This week the Galveston Bay Estuary Program hosted a State of the Bay Symposium, bringing together nonprofits, state and federal agencies and community stakeholders to hear presentations and panel discussions on challenges and successes regarding the health of Galveston Bay. I was able to attend representing Turtle Island Restoration Network.
Galveston Bay is the most productive bay in Texas and the second most productive estuary in North America. It covers nearly 600 square miles along the Upper Texas Coast and is situated among one of the most urbanized and industrialized areas in Texas. (Galveston Bay Foundation)
Half of the people living in Texas live in the Galveston Bay Watershed, and this area is experiencing the largest population growth in Texas.
In 2015, the Galveston Bay Foundation completed a “report card” on the health of Galveston bay and it received an overall health grade of “C”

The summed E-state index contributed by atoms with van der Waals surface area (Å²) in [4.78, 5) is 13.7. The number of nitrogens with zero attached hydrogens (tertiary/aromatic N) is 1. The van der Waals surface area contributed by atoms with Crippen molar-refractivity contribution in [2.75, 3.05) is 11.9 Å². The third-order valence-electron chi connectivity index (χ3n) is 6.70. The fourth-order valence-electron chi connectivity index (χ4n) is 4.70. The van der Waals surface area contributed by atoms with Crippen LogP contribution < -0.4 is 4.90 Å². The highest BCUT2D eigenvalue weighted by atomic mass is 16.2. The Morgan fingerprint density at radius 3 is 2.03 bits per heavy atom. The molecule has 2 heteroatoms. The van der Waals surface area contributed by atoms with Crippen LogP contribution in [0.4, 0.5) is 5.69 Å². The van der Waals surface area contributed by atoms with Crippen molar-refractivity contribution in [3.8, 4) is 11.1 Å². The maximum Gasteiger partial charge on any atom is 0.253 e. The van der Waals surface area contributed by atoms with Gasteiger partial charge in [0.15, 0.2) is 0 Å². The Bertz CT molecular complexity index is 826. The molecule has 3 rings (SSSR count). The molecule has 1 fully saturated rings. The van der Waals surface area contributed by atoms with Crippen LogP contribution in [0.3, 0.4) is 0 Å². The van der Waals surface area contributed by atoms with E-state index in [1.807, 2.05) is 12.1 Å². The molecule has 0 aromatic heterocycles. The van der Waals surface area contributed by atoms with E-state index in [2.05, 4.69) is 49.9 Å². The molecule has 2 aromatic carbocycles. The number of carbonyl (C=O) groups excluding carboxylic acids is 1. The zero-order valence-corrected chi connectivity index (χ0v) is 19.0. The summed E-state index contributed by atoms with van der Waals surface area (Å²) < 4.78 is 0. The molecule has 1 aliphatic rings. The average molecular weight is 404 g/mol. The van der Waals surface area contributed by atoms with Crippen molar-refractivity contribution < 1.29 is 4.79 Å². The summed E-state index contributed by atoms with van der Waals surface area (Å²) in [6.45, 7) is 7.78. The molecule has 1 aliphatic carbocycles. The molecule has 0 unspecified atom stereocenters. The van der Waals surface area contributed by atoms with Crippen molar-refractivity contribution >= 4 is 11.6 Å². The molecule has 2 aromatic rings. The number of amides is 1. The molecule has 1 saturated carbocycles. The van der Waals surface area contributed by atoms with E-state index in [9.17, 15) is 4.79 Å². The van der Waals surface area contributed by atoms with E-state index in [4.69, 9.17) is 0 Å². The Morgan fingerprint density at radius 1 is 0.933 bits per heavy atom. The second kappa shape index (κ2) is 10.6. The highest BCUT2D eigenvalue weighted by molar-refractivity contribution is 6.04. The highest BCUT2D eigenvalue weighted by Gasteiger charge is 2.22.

Areas that need improvement include: Habitat= “D”, Wildlife= “D”, Pollution events and sources= “D”.
Water quality received a “B” and coastal changes received a “C”.
The Texas coast has more biodiversity than anywhere else in the country, but climate change is effecting the Texas coastline and it is eroding 6 to 30 feet per year with an average of 2.3 feet per year. Annually we are losing 1,600 acres of wetland because of development, and PCP and dioxins are a concern in the Upper Galveston Bay, San Jacinto River, Clear Creek and Trinity River because of industrial discharge and pollutants washing in from the Houston Ship Channel.
Everyone may reduce their impact on the water quality in our watersheds, bays, estuaries and ultimately the ocean by following a few simple steps:
- “Scoop the Poop” make sure you clean up after your pet.
- Landscape with native plants and work to stop the spread of invasive species
- Volunteer for a restoration program
- Avoid using fertilizers and pesticides
- Dispose of chemicals and oils properly
- Support green spaces and land conservation programs
Galveston Bay and its’ watershed supports a unique ecosystems providing habitat for a diverse collection of wildlife. Please leave your thoughts and comments below on how we can keep our bay healthy.